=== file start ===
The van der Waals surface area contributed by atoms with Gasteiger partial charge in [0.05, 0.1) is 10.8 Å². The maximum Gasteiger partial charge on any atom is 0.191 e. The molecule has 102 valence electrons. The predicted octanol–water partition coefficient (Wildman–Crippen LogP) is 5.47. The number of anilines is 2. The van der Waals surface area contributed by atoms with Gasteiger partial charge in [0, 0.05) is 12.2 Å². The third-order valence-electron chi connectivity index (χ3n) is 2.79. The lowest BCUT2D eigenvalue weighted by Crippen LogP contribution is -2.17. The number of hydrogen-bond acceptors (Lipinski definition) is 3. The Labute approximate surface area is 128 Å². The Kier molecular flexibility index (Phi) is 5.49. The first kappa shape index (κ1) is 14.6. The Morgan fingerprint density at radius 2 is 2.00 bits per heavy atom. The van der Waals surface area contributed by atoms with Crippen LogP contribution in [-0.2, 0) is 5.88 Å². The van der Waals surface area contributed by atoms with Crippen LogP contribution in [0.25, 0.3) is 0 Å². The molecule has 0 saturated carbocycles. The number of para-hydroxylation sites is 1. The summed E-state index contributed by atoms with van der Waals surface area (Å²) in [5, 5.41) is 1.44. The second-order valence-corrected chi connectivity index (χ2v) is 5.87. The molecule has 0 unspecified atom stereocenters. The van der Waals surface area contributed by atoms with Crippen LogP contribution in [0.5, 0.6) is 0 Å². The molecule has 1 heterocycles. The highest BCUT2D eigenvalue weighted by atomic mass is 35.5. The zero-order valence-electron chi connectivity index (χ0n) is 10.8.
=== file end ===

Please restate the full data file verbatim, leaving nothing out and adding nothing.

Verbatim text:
The van der Waals surface area contributed by atoms with Gasteiger partial charge in [0.05, 0.1) is 10.8 Å². The maximum Gasteiger partial charge on any atom is 0.191 e. The molecule has 102 valence electrons. The predicted octanol–water partition coefficient (Wildman–Crippen LogP) is 5.47. The number of anilines is 2. The van der Waals surface area contributed by atoms with Gasteiger partial charge in [0, 0.05) is 12.2 Å². The third-order valence-electron chi connectivity index (χ3n) is 2.79. The lowest BCUT2D eigenvalue weighted by Crippen LogP contribution is -2.17. The number of hydrogen-bond acceptors (Lipinski definition) is 3. The Labute approximate surface area is 128 Å². The Kier molecular flexibility index (Phi) is 5.49. The first kappa shape index (κ1) is 14.6. The Morgan fingerprint density at radius 2 is 2.00 bits per heavy atom. The van der Waals surface area contributed by atoms with Crippen LogP contribution in [-0.2, 0) is 5.88 Å². The van der Waals surface area contributed by atoms with Crippen LogP contribution in [0.25, 0.3) is 0 Å². The molecule has 0 saturated carbocycles. The number of para-hydroxylation sites is 1. The summed E-state index contributed by atoms with van der Waals surface area (Å²) in [5, 5.41) is 1.44. The second-order valence-corrected chi connectivity index (χ2v) is 5.87. The molecule has 0 unspecified atom stereocenters. The van der Waals surface area contributed by atoms with Crippen LogP contribution in [0.5, 0.6) is 0 Å². The molecule has 1 heterocycles. The highest BCUT2D eigenvalue weighted by atomic mass is 35.5. The zero-order valence-electron chi connectivity index (χ0n) is 10.8.